Today, CDT and 28 other organizations sent a letter to the White House asking that the Privacy and Civil Liberties Oversight Board (PCLOB) be reconstituted. The 9/11 Commission recommended the creation of PCLOB in order to oversee the protections to civil liberties and privacy within the federal government, but the board has not been active since early last year. The board has a vital role as an independent advisor to the President and executive branch agencies in policy matters around privacy and civil liberties and providing oversight. However, the board has not been active since early 2008.
PCLOB was established in 2004 and had one term, starting in 2006 – but the terms of the members of the board expired in January of last year, and President Obama has not nominated new members to the board. This letter asks President Obama to nominate members to the board quickly. Once members to the board are nominated, they must be confirmed by the Senate, and the office will need to be set up and staff must be hired. All in all, it will take months to reconstitute the board before it can begin advising the President and agencies.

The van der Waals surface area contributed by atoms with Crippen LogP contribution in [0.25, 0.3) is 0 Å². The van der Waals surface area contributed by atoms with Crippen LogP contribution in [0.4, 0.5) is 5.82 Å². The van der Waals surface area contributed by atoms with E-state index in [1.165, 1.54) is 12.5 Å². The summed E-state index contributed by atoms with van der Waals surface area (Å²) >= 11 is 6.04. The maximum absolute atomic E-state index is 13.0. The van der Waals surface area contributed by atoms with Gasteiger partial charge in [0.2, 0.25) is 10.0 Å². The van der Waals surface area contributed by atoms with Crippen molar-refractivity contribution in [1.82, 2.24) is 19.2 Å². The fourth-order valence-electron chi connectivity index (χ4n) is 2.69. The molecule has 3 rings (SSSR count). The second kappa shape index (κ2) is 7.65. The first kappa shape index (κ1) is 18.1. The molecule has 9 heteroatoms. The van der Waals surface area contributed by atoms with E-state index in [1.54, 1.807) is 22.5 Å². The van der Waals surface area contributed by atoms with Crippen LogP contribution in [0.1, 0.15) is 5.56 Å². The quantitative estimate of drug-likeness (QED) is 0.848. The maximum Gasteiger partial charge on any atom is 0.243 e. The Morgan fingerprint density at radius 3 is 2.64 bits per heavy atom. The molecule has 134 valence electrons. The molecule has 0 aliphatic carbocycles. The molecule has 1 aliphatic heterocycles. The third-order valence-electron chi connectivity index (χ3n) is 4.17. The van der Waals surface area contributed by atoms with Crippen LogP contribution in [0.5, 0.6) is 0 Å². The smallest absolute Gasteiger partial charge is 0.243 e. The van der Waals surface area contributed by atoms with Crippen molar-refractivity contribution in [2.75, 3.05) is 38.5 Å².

Currently, the federal government lacks independent privacy oversight. Reconstituting PCLOB is one of the ways that privacy and civil liberties can be better protected by the federal government. In fact, the Cybersecurity Policy Review specifically called for PCLOB to be reconstituted, and possibly to expand its purview to include more cybersecurity topics, as an important oversight body. As an existing mechanism to protect privacy and civil liberties, it is an important and relatively simple way to provide oversight and advice for the government.